Speaking at the American Federation for Children conference in Washington, D.C. last month, Governor Mike Pence (R-IN) told the audience, "fifty years ago we wouldn't let minorities into schools; today we won't let them out."
This imagery was unsettling. The images from fifty years ago of Governor Wallace pledging "segregation now, segregation tomorrow, segregation forever" are horrific enough, but Gov. Pence was challenging us to face the reality that in America today we have been locking kids inside schools that are failing them.
As he said the words, I again realized the enormous weight of what school choice advocates are fighting for and the ominous implications for America's kids if we fail. If we fail to implement broad school choice soon, we call into question the very future of students of all demographics who are being forced to attend schools that cannot or will not meet their needs.
There is nowhere that this is truer than in Missouri where we have an education system that needs to be not just good, but great. To deliver a great education, Missouri must take the bars off our school doors and ensure all children can go to a school that will prepare them for college and a successful fulfilling life in the 21st century.
On Tuesday, which also happens to be the anniversary of Governor Wallace's stance against the integration of the University of Alabama, the Missouri Supreme Court handed down an opinion that in the very least starts to loosen the bars that trap kids in ill-fitting or underperforming schools.
Missouri's High Court ruled that a portion of Missouri's 1993 Outstanding Schools Act, which allows children in failed school districts to transfer to neighboring successful districts at no cost to the family, is constitutional. The ruling on this case, formerly called Turner v. Clayton and now Breitenfeld v. Clayton, could have a significant impact on the tens of thousands children across the state residing in unaccredited school districts.
School districts have refused to comply with this law since Saint Louis Public Schools became unaccredited in 2007. In my role as State Policy Director of the Children's Education Alliance of Missouri, I have worked with countless families in Missouri's failed districts desperate to understand why their children are locked in a failed school. A handful of those families are the focus of this Amicus Brief, which details for the Court why this law is both critically important and entirely possible to implement.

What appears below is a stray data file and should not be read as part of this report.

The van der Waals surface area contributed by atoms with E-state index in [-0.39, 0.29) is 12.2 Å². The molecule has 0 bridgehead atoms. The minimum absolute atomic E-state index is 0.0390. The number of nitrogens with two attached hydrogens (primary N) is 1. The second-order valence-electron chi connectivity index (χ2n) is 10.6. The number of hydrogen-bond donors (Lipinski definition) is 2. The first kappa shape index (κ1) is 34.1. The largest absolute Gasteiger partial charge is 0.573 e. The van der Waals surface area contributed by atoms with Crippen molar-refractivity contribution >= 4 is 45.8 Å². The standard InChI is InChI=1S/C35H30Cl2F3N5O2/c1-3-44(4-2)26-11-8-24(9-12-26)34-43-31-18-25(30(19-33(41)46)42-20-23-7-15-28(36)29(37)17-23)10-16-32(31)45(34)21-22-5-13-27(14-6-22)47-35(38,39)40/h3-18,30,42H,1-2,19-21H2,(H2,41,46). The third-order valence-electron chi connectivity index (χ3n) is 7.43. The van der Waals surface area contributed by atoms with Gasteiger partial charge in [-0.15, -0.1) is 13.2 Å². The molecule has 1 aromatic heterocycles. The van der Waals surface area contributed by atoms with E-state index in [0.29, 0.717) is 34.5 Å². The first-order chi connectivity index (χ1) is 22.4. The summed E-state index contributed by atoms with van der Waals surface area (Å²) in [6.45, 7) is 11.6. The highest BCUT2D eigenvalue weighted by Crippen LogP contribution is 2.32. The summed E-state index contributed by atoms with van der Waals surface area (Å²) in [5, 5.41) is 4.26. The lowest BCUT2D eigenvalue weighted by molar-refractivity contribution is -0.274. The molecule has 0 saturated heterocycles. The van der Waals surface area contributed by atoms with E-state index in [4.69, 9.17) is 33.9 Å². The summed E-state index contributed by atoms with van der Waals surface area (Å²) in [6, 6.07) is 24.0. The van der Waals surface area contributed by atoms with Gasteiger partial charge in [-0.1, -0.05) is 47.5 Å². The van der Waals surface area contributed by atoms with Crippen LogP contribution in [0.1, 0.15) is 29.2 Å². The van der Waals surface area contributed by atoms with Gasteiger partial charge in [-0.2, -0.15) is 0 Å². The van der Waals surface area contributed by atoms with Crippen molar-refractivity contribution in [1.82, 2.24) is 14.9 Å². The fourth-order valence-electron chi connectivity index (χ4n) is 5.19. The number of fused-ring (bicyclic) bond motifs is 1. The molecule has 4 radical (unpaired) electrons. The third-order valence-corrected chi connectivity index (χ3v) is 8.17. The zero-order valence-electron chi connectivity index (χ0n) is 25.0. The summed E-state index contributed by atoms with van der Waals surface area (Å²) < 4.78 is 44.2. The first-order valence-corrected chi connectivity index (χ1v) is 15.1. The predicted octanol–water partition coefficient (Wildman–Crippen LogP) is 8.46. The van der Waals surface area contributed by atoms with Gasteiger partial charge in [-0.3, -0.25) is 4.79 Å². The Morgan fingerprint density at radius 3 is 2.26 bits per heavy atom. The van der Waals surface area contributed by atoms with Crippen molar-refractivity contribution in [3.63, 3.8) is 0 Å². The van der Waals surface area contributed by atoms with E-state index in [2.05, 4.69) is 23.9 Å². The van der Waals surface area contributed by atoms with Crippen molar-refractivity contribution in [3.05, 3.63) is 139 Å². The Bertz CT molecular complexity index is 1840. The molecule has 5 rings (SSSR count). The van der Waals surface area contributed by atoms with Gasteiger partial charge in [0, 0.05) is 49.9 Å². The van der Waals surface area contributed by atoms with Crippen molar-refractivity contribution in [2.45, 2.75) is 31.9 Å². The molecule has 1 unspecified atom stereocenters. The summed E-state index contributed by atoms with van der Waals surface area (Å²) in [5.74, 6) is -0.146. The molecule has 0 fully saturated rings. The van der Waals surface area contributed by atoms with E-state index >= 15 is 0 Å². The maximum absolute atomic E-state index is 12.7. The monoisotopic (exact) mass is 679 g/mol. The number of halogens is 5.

It has been less than 48 hours since the ruling was handed down, and it is still unclear if school districts will continue to violate this law by refusing admission to children desperate for a high quality education. Perhaps against my better judgment and against evidence to the contrary, I am hopeful that this attempt to let some students out of underperforming districts will free the tens of thousands of students in these districts. I am hopeful it will happen this time because Missouri Attorney General Chris Koster, the Missouri Supreme Court, the Turner Family, the Breitenfeld family, and the dozens of families CEAM worked with through this trial put too much on the line for me to give up hope.
Even when school districts finally comply with this simple and necessary law, I know full implementation will just be taking the locks off a few of Missouri's most profoundly underperforming schools. Even with complete compliance there will be a lot of locks to break because Missouri kids should not have to wait for a school to fail before they can begin reimaging what their education can be.
A school district should not get to spend years under-educating students and operating drop out factories before a parent can find a different approach to education and move their child. The average ACT score of a district should not have to fall below 18 before a student decides they need to seek a college prep high school. No, each and every parent and child should be able to find the right school before they suffer the consequences of failure. When this happens, we will have a school system that does not have to lock kids in, we will have a system that can bend and mold to fit the needs of each child who walks through their doors.